For example: I might decide to hide my passwords within a shopping list. I might decide that every third item on the shopping list is a piece of my password/pass-phrase. I might decide that after each word I will add a special character and a space. Once you have your system (key) memorised you can use it repeatedly on anything around you. I now know my own password technique, so to make another password for another site, I might take out the fuel receipt from my wallet. Every third word on it, plus a special character and a space after each word. The card from my grandmother, every third word with a special character and a space. You re-use your password technique (key) on anything to get a unique and fresh passwords each time. This is a form of cryptography. And it may be dangerous if your technique is too obvious, because all the attacker needs to do is figure out your technique (key) and they can determine (crack) what all of your passwords are. So some care needs to be taken. This is just one example, you are only limited by your creativity.

Another example might be a print out from a technical book. ‘How to add ACLs to a Cisco Router’ (or something relevant to your profession). Having this pinned to your cubicle looks commonplace. You might have a few highlighted areas of text as most people would. These highlighted, or circled areas of text could be apart of a password. The biggest challenge is knowing WHAT website/service you are using for each password. This is also another layer of security.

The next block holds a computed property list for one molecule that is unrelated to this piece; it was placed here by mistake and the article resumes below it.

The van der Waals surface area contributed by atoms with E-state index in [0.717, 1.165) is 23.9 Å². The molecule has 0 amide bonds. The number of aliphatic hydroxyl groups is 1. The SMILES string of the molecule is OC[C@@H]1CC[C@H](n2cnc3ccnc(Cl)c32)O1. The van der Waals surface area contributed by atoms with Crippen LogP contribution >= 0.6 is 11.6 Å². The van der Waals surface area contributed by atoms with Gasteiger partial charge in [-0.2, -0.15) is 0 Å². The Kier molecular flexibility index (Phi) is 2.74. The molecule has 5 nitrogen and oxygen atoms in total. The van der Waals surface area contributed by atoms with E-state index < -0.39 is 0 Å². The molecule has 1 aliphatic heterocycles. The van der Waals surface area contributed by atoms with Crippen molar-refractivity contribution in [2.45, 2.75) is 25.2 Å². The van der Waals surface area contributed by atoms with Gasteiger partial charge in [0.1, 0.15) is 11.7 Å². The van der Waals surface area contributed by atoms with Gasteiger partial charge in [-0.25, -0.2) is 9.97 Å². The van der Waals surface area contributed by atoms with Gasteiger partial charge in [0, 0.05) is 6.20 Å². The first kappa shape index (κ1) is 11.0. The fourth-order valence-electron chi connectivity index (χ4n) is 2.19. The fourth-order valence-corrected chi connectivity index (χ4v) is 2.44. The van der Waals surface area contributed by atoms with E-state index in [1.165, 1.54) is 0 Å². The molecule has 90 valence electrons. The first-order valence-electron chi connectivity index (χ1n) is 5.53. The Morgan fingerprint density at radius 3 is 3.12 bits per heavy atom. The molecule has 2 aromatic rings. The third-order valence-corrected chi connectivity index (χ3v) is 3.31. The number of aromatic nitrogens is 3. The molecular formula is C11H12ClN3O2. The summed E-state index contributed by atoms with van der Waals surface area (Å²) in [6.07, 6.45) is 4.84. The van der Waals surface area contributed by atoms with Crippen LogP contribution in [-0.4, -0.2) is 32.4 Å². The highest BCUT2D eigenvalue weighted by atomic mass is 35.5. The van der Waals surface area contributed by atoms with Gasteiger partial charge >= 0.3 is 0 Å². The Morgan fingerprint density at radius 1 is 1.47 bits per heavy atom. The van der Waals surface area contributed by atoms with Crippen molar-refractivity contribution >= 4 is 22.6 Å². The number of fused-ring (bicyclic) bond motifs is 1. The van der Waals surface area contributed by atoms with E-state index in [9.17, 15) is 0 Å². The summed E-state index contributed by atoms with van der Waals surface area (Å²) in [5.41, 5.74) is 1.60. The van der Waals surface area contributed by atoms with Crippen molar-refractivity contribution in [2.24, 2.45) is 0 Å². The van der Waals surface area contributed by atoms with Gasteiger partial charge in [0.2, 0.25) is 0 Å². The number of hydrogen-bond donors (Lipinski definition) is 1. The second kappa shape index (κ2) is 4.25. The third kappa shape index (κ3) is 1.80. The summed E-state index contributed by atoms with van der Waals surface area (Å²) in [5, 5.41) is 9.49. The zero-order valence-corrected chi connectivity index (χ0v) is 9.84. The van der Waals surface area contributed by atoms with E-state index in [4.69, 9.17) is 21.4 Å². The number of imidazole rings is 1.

If people understand your password key, they might not know what site it is for. You could deal with this a variety of ways. From scribbling down a keyword that indicates to you, and you only what website this is for. For example, writing down a scribbly note saying “note: don’t forget to check ebay for those skiis!” on the bottom of your shopping list. Indicates every third word in the shopping list is the password for your eBay account. A $ sign for your bank account. A doodle of a cartoon guy’s face for Facebook. Possibilities are endless. Provided you understand what it means, and not obvious to anyone else, then it is all you need.

You could just write a sentence or a random note or doodle, that reminds you which site or service this particular password is for. Again, this should be obvious to you, but nobody else. The trick here is hiding secrets within seemingly normal, common-place and unnoticeable objects.

There are unlimited ways you can obfuscate physically written secrets. You just have to use your imagination. The only ‘key’ you ever have to remember is how you derive your passwords. You could even have a poster hanging on your wall, provided you know that you use every third word (or whatever you decide on) then you will always know the password by looking at the poster.

As I stated before. If your computer has been compromised, any password you enter into the system, regardless of its strength and complexity, will get intercepted. So writing them down in secret messages has no impact on this. But let’s assume your PC is clean and free of any malware or viruses. And you have a fair few passwords you need to remember for your work login, banking website, social network and you want a safe way of having complex and hard to guess passwords for each one which you can easily remember. Then I think that obfuscating your passwords is the way to go. Get creative.

I may or may not have this picture as my desktop backround. Can you figure out my password and what website it may be for?